Skeletal remains can show quite a lot about the health of the deceased person. In the human remains uncovered during the archaeological dig in the former East Kirk in 2006, there were clear indications of diseases which are uncommon today, such as the rickets and osteomalacia shown in a previous post. However, some conditions are still prevalent today; indeed, they might be increasing. This post shows such an example ─ bunions!!
Technically, a bunion is called hallux abducto valgus deformity. It forms when there is pro−longed sideways pressure on the big toe (the hallux) forcing it inwards. The tissue around the joint becomes swollen and tender to touch and some bony tissue may be deposited. Both of these contribute to the pain associated with bunions. Not all the swelling is caused by these effects on the joint, because some is the exposed end of the first metatarsal. It is salutary that societies where shoes are not worn do not have cases of bunions.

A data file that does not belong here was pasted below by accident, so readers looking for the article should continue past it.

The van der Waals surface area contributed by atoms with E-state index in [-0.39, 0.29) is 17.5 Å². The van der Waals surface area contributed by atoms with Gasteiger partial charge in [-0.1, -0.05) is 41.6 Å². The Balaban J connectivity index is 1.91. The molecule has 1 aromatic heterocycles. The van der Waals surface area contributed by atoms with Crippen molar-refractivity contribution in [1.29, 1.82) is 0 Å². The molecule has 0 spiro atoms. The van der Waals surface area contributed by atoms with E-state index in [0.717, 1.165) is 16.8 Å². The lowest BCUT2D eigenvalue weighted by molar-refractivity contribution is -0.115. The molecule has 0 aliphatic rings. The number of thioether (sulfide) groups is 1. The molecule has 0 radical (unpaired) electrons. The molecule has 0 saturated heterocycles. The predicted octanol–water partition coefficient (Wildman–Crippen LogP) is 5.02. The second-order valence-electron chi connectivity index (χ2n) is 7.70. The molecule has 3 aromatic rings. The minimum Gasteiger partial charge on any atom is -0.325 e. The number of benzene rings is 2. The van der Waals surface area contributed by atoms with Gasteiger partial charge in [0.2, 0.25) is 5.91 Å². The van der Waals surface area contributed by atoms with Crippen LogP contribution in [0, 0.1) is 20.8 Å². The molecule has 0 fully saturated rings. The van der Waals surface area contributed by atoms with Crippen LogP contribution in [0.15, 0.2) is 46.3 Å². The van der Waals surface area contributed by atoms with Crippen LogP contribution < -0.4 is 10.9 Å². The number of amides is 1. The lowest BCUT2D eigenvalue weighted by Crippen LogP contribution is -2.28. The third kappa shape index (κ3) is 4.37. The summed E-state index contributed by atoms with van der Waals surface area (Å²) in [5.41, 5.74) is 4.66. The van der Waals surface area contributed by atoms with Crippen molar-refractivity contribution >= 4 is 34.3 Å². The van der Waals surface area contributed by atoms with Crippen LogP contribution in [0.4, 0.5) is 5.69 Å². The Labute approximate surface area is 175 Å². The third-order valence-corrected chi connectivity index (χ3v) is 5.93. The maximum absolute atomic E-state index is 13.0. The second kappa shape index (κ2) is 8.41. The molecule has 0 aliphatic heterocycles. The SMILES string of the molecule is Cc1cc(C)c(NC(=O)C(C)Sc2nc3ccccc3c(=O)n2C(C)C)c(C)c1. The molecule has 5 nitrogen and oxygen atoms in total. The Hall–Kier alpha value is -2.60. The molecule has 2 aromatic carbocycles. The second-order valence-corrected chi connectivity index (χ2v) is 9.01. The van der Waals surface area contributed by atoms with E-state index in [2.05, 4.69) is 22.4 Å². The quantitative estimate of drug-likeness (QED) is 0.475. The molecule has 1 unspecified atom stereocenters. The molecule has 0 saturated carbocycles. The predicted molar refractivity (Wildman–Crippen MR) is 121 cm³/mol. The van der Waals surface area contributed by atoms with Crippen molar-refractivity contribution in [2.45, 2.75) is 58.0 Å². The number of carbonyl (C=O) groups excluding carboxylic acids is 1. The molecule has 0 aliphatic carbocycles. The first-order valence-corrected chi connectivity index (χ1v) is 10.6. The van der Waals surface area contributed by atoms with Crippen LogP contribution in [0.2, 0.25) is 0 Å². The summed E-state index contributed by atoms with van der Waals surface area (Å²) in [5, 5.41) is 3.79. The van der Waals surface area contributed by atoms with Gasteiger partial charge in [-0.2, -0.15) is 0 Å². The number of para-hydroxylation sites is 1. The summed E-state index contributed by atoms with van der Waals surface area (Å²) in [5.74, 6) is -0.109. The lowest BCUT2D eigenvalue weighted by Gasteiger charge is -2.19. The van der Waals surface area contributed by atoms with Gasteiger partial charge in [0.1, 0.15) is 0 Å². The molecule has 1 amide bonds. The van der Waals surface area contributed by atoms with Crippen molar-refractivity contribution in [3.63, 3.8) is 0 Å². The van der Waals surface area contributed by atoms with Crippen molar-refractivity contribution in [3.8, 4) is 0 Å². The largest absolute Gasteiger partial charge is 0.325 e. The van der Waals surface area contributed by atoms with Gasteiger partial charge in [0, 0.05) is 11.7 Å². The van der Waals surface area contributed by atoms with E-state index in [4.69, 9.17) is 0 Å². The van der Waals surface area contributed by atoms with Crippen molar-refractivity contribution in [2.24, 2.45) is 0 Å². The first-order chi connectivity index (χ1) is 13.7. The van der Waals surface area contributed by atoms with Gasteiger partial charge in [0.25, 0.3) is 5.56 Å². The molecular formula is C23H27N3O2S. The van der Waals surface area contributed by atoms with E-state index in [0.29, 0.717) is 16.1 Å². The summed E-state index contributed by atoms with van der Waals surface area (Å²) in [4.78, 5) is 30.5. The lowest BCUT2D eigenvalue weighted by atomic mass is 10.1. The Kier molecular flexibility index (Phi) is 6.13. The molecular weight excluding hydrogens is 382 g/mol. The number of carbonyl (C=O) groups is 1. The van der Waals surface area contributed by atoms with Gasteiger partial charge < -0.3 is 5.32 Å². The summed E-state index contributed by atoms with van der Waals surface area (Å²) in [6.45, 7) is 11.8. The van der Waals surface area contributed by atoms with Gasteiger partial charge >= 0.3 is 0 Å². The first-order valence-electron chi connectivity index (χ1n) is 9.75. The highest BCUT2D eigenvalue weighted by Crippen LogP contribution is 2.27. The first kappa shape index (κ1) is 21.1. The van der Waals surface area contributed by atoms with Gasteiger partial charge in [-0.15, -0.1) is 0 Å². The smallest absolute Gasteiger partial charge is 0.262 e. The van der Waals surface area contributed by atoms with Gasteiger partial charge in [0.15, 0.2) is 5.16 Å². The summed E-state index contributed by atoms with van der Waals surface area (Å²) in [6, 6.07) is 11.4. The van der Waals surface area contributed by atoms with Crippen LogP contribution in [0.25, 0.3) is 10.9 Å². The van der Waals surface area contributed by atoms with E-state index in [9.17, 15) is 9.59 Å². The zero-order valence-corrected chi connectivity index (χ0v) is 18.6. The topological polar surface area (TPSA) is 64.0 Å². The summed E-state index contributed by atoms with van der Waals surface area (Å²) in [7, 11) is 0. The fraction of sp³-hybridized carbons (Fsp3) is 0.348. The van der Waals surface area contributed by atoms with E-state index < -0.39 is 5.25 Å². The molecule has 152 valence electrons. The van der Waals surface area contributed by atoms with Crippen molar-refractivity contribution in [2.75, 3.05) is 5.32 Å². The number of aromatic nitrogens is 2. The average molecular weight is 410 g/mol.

A number of individuals were found during the archaeology who had suffered from bunions. One example is shown, the photograph having been taken by osteoarchaeologist Paul Duffy (Brandanii Archaeology and Heritage, www.discoverbutearchaeology.co.uk) during his detailed study of the remains.